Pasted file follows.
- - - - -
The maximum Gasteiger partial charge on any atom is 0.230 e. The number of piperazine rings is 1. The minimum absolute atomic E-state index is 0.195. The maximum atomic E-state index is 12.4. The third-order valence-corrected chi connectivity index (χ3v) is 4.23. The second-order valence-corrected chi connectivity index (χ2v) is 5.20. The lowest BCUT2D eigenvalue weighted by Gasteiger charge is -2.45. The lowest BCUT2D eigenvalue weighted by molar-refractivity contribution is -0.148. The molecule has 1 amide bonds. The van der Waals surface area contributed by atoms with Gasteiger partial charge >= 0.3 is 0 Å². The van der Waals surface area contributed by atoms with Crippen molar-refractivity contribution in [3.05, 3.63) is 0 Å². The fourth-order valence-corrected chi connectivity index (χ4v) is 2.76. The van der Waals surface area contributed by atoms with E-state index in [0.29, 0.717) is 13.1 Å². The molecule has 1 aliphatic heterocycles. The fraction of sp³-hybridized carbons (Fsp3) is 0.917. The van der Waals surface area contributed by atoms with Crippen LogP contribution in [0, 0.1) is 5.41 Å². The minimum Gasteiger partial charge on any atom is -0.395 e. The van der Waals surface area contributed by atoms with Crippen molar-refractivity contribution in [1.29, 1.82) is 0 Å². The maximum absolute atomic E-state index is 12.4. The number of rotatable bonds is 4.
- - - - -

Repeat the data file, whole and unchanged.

The maximum Gasteiger partial charge on any atom is 0.230 e. The number of piperazine rings is 1. The minimum absolute atomic E-state index is 0.195. The maximum atomic E-state index is 12.4. The third-order valence-corrected chi connectivity index (χ3v) is 4.23. The second-order valence-corrected chi connectivity index (χ2v) is 5.20. The lowest BCUT2D eigenvalue weighted by Gasteiger charge is -2.45. The lowest BCUT2D eigenvalue weighted by molar-refractivity contribution is -0.148. The molecule has 1 amide bonds. The van der Waals surface area contributed by atoms with Gasteiger partial charge >= 0.3 is 0 Å². The van der Waals surface area contributed by atoms with Crippen molar-refractivity contribution in [3.05, 3.63) is 0 Å². The fourth-order valence-corrected chi connectivity index (χ4v) is 2.76. The van der Waals surface area contributed by atoms with E-state index in [0.29, 0.717) is 13.1 Å². The molecule has 1 aliphatic heterocycles. The fraction of sp³-hybridized carbons (Fsp3) is 0.917. The van der Waals surface area contributed by atoms with Crippen LogP contribution in [0, 0.1) is 5.41 Å². The minimum Gasteiger partial charge on any atom is -0.395 e. The van der Waals surface area contributed by atoms with Crippen molar-refractivity contribution in [1.29, 1.82) is 0 Å². The maximum absolute atomic E-state index is 12.4. The number of rotatable bonds is 4.